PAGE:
U.S. employers have had continuing troubles with the Form I-9 since its delayed roll out in September 1987.  Employers have used the I-9 to verify the identity and employment authorization of every person hired after November 6, 1986.  While Homeland Security deemphasized  civil enforcement of the IRCA employers sanctions laws in the years following 9-11, it swung the pendulum back to emphasize high profile criminal investigations beginning in 2006.  In 2009, however, ICE worksite enforcement investigations changed focus to administrative inspection of critical infrastructure employers, and in 2010 to America’s largest companies.

A decade later, the  Illegal Immigration Reform and Immigrant Responsibility Act of 1996 (IIRAIRA) was passed to strengthen enforcement efforts, but to allow employers to correct deficient I-9s that were the products of innocent, but deficient recordkeeping.  On the one hand IIRAIRA featured an amendment that reduced the number of documents that employers could accept to eliminate fraud.  On the other hand, the bill contained a good-faith defense against technical or procedural Form I-9 paperwork violations for employers. This amendment allows employers ten days after agency notice to effect good-faith corrections avoiding the substantive violations penalties.  In 1997,  the INS brought out the Virtue Memorandum which ICE continues use as guidance to ICE agents and the public as to the cure of the technical and procedural violations that plagued employers.  

While the Virtue Memorandum remains viable agency policy, in October,  2011 ICE began to discuss with AILA’s Verification Committee another policy toward employers who, after conducting a private audit,  remediated  (cured or corrected)  I-9 errors in good faith,  prior to the time that the agency initiated an administrative inspection through a Notice of Inspection (NOI).   

This policy represents a potential departure from the agency’s previous interpretation of  the IIRAIRA good faith defense. The agency previously had taken the position  that substantive paperwork  failures could not be corrected. This would bring ICE policy in line with Department of Justice OCAHO administrative decisions, which attach weight to remediation measures for mitigation of damages, application of the general good faith defense and to begin the running of the statute of limitations for certain penalty provisions.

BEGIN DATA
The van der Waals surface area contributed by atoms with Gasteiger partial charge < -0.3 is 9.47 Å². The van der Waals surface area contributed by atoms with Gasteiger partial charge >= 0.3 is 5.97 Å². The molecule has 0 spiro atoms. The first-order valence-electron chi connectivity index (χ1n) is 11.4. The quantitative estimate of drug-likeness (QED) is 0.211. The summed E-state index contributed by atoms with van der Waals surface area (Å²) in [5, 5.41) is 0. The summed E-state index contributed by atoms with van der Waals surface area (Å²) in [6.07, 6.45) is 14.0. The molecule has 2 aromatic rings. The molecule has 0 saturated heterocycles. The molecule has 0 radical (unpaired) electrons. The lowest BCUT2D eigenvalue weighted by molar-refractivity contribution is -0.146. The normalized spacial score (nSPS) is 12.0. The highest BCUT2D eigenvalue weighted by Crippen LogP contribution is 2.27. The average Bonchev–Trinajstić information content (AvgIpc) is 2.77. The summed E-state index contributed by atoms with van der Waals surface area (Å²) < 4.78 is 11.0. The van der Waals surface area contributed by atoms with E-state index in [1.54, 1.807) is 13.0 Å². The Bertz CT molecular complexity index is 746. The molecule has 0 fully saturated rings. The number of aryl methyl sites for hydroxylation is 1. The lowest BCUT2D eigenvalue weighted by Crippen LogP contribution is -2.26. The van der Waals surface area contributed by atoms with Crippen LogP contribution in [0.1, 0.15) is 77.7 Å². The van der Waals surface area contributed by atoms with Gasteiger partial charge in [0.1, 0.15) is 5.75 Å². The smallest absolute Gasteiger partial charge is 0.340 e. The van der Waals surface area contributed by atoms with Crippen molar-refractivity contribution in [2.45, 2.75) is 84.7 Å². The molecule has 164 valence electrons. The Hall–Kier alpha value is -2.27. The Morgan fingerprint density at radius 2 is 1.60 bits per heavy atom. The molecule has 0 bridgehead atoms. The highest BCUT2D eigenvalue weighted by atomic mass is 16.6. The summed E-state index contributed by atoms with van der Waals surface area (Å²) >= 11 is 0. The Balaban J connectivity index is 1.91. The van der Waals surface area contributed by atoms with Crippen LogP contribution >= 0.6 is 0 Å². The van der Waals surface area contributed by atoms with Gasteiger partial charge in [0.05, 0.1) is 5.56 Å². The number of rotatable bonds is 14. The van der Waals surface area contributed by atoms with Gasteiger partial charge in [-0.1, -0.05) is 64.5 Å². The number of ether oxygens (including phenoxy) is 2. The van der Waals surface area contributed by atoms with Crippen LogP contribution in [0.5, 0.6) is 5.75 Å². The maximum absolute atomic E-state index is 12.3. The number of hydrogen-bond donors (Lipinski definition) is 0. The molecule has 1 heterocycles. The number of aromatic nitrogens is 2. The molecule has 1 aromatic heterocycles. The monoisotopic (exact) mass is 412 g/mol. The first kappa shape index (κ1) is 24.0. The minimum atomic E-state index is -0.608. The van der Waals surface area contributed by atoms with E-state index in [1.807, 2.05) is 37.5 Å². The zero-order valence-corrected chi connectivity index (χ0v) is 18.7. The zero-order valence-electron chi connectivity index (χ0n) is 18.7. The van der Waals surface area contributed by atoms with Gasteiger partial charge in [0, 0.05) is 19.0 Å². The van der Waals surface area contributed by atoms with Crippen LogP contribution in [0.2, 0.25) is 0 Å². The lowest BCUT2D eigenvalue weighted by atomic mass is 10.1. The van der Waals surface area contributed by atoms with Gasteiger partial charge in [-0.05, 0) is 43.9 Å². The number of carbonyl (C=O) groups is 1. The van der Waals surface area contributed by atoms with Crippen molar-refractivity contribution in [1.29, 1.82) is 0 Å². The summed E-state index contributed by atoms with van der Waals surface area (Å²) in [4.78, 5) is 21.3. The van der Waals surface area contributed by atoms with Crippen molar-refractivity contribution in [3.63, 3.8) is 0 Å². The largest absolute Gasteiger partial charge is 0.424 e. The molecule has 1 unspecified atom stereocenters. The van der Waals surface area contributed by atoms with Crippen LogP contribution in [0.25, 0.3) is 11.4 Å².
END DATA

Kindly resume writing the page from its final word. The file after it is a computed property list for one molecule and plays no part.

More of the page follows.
In our American Bar Association book Immigration Compliance Auditing for Lawyers, Marcine Seid, Chris Stowe and I,  provide a remediation analysis to be used by attorney auditors employed in a private immigration auditing.  The auditor recommends remediation for substantive and technical or procedural I-9 paperwork failures and knowingly hiring or continuing to employ unauthorized employee violations.  The external auditor additionally recommends remediation which extends to all potential violations under the Immigration and Naturalization Act. This remediation opportunity is necessary to mitigate potential penalties and to begin the running of the statute of limitations. The ABA book contains guidance for the remediation of substantive and technical paperwork violations, missing I-9s, as well as knowing hiring and continuing to employ violations.  This recognizes that the role of the private attorney auditor is broader than the ICE forensic auditor or special agent, looking to mitigation of damages and the running of the statute of limitations.

The ICE IMAGE program has also included the private audit as a necessary part of its new Express program, and has encouraged membership by mitigating or waiving potential penalties where the total percentage of violations is less than 50%. The combination of private audit remediation and this penalty amnesty makes for an attractive inducement.  We will keep you informed of our efforts to  seek  IMAGE agreements that  would allow the private audit described in the ABA book  to replace an ICE inspection as a condition of Express membership.   That would truly represent a bridge over troubled waters. 
copyright 2012 Charles M. Miller.  All rights reserved.